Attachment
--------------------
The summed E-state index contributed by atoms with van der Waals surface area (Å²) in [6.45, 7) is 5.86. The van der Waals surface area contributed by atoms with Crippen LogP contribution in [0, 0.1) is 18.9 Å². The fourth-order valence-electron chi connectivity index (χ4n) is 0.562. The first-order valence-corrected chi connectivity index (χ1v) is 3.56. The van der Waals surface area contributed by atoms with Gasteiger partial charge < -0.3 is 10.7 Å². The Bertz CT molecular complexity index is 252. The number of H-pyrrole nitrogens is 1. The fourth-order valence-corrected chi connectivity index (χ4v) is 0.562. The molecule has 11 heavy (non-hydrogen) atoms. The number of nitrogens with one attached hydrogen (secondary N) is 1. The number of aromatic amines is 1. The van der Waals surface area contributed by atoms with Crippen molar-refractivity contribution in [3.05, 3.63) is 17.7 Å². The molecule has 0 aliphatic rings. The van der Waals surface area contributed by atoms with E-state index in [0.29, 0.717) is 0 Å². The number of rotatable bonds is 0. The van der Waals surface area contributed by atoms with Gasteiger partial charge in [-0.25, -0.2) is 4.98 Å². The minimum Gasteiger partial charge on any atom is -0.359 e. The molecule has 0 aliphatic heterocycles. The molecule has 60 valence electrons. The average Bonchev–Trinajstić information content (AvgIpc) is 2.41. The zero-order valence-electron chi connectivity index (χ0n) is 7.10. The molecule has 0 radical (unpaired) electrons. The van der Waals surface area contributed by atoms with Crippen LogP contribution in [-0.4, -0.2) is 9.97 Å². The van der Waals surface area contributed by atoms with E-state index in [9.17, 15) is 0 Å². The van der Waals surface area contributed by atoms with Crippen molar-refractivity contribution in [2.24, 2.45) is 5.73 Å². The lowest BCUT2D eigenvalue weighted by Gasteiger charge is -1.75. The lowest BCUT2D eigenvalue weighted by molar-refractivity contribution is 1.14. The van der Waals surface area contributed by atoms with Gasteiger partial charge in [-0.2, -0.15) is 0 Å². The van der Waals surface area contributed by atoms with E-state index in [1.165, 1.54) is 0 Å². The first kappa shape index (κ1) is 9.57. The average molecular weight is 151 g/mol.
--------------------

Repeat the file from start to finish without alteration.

The summed E-state index contributed by atoms with van der Waals surface area (Å²) in [6.45, 7) is 5.86. The van der Waals surface area contributed by atoms with Crippen LogP contribution in [0, 0.1) is 18.9 Å². The fourth-order valence-electron chi connectivity index (χ4n) is 0.562. The first-order valence-corrected chi connectivity index (χ1v) is 3.56. The van der Waals surface area contributed by atoms with Gasteiger partial charge < -0.3 is 10.7 Å². The Bertz CT molecular complexity index is 252. The number of H-pyrrole nitrogens is 1. The fourth-order valence-corrected chi connectivity index (χ4v) is 0.562. The molecule has 11 heavy (non-hydrogen) atoms. The number of nitrogens with one attached hydrogen (secondary N) is 1. The number of aromatic amines is 1. The van der Waals surface area contributed by atoms with Crippen molar-refractivity contribution in [3.05, 3.63) is 17.7 Å². The molecule has 0 aliphatic rings. The van der Waals surface area contributed by atoms with E-state index in [0.29, 0.717) is 0 Å². The number of rotatable bonds is 0. The van der Waals surface area contributed by atoms with Gasteiger partial charge in [-0.25, -0.2) is 4.98 Å². The minimum Gasteiger partial charge on any atom is -0.359 e. The molecule has 0 aliphatic heterocycles. The molecule has 60 valence electrons. The average Bonchev–Trinajstić information content (AvgIpc) is 2.41. The zero-order valence-electron chi connectivity index (χ0n) is 7.10. The molecule has 0 radical (unpaired) electrons. The van der Waals surface area contributed by atoms with Crippen LogP contribution in [-0.4, -0.2) is 9.97 Å². The van der Waals surface area contributed by atoms with E-state index in [9.17, 15) is 0 Å². The van der Waals surface area contributed by atoms with Crippen molar-refractivity contribution in [2.24, 2.45) is 5.73 Å². The lowest BCUT2D eigenvalue weighted by Gasteiger charge is -1.75. The lowest BCUT2D eigenvalue weighted by molar-refractivity contribution is 1.14. The van der Waals surface area contributed by atoms with Gasteiger partial charge in [-0.2, -0.15) is 0 Å². The van der Waals surface area contributed by atoms with E-state index in [1.165, 1.54) is 0 Å². The first kappa shape index (κ1) is 9.57. The average molecular weight is 151 g/mol.